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Originally Posted by Unclediezel View Post
At the rear of the truck, on the left side of the diff, You will see what looks like a proportioning valve, with a lever and link, designed to hold off pressure to the rear brakes in "NON-PANIC STOP" situations when the body tends to lift in the rear. MAke sure the link is still connected , and the lever isnt binding.......Also, When bleeding, ensure ALL FOUR WHEELS are on the ground, and the vehicle weight is completely on the springs.( Either "Drive on LIFT, or crawl under it.....No JACKS permitted).
I will look at the link & lever - that's new to me, never knew there was such a thing! Thanks.

RE: bleeding, that is interesting - why does that make a difference? I have to say I started learning to work on brake systems in the early '60's and have never heard of such a rule. I'm not saying it is not valid, just wondering when this came to pass and the reasons. Maybe have to do with the ABS?

Thanks, I have a power bleeder so it doesn't take long to re-do it.

Neal
 
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Old 11-28-10, 09:01 AM
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Originally Posted by Crusher 396 View Post
After you’ve ruled out a defective brake booster and master cylinder adjust the "Actuator Rod" located between booster and master cylinder.
Seems like that would have been set correctly at the factory, wouldn't it? (MC has never been off.) I will certainly put the gauge on it if I end up putting in a new MC.

Thanks,
Neal
 
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Old 11-28-10, 10:17 AM
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RE: bleeding, that is interesting - why does that make a difference? I have to say I started learning to work on brake systems in the early '60's and have never heard of such a rule. I'm not saying it is not valid, just wondering when this came to pass and the reasons. Maybe have to do with the ABS?
Actually, it has to do with the height sensor I described. If it is in fact equipped that way, When the bed is loaded, The weight holds the rear of the truck down, when the bed is unloaded, A hard stop will shift the weight to the front brakes, leaving the back sorta "Floating". The valve I described, varies pressure to the rear brakes, dependant upon "Height " of the body over the rear diff.
The reason for bleeding with the wheels on the ground, is simply to simulate a loaded condition, and allow full pressure to the rear of the truck. With the vehicle on a frame hoist or Jackstand, and the wheels "HANGING", pressure would be reduced to the rear wheels, making bleeding very difficult.

It isnt an official procedure, so you wont find it in any book, just something Ive picked up on over the years,And it has worked out very well.
 
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Old 11-28-10, 12:20 PM
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That's interesting unclediesil
I was in a van that was rear ended by an overloaded 1/2 ton before.
Truck had likely over a ton on it and was doing a rear squat from so much work stuff.
Fronts locked up but rears did not help that much.
That was about a 76 Chev P/U
To the OP (original poster)
I would charm someone with a truck like that one and "feel" the pedal.
The mushy part sounds suspect to me.
If it were my truck I would rig up "plugs for the ends of the brake lines and the outlet of the master. And work forward by elimination.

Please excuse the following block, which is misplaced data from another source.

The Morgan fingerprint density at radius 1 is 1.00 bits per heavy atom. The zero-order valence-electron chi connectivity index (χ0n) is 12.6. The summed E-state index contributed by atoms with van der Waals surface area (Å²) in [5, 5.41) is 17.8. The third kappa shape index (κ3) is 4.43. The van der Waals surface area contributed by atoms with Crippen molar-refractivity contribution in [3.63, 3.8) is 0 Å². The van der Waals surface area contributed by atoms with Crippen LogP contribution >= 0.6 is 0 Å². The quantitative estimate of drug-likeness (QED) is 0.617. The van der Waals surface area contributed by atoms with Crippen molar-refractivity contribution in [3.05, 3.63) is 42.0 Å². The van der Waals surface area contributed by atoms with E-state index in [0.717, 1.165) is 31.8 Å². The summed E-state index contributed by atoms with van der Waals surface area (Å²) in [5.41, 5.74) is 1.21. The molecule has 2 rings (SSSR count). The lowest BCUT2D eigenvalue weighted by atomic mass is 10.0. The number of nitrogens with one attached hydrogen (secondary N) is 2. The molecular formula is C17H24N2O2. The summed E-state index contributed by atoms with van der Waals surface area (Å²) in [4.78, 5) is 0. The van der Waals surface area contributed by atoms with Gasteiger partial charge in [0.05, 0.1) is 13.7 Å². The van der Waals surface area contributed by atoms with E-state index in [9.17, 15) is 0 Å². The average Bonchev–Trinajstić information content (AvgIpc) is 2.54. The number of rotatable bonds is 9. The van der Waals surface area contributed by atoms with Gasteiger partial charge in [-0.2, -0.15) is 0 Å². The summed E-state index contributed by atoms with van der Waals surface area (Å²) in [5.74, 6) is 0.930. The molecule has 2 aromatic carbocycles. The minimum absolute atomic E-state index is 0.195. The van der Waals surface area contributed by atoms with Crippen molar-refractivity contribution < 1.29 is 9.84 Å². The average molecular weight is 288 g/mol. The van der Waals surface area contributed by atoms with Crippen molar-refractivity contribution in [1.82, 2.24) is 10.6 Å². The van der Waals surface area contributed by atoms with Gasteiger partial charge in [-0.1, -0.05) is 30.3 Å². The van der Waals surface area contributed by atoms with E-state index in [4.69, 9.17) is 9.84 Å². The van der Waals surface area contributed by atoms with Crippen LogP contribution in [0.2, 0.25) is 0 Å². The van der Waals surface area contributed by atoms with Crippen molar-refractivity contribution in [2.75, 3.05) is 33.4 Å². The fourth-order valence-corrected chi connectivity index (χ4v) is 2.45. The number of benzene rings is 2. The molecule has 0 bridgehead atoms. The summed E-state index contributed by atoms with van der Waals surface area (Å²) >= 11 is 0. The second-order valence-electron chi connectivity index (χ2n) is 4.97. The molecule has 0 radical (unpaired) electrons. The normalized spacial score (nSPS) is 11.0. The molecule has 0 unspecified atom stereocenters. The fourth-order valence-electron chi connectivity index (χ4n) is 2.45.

I mean for instance start at the master and disconnect both lines and attach 2 small brake lines on the master that have plugs on the ends.
Bleed the 2 small plugged lines and see how the pedal is.
If then you got a good pedal then go Thu the system systematically to find the source of the "mushieness"
Note. I have never done this before but often thought of it if I could not find the problem.
 
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Old 11-28-10, 04:48 PM
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Originally Posted by frankiee View Post
If it were my truck I would rig up "plugs for the ends of the brake lines and the outlet of the master. And work forward by elimination.
I mean for instance start at the master and disconnect both lines and attach 2 small brake lines on the master that have plugs on the ends.
Bleed the 2 small plugged lines and see how the pedal is.
If then you got a good pedal then go Thu the system systematically to find the source of the "mushieness"
Note. I have never done this before but often thought of it if I could not find the problem.
Yes, another post recommended installing line-locks to effectively eliminate the front calipers from the system, then do a test.

Seems like a reasonable procedure, however the LLs are going to run at least a c-note by the time they're in place and would only be used for the test, so I'm not sure that is the best way to do this.

More research on this upcoming!

Thanks,
Neal
 
  #24  
Old 11-28-10, 05:36 PM
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actually what I meant is to rig up a plugged line that is only 6 inches long and use it as a testing plug.
A union and a line with another union and plug should be $5 to $10
Anyhows. Good luck with it and carefull
 
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Old 11-28-10, 05:41 PM
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Not the most Orthodox Idea, but a quick test is a pair of vise grips at the rubber brake hoses. Just enough to flatten, but not enough to crush.
 
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Old 11-28-10, 09:31 PM
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When I couldnt find line clamps I welded a peice of 1/4 rod to the jaws of a small pair of vice grips.
 
  #27  
Old 11-29-10, 07:27 AM
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Thanks!

Thanks so much to all for your suggestions. I've received much more help here than on the Ford Trucks forum, so I now have several avenues to follow in attempting to solve this problem.

I'll also say I have asked questions on some of the other DIY.com forums and received good info there as well - it's a great site!

Neal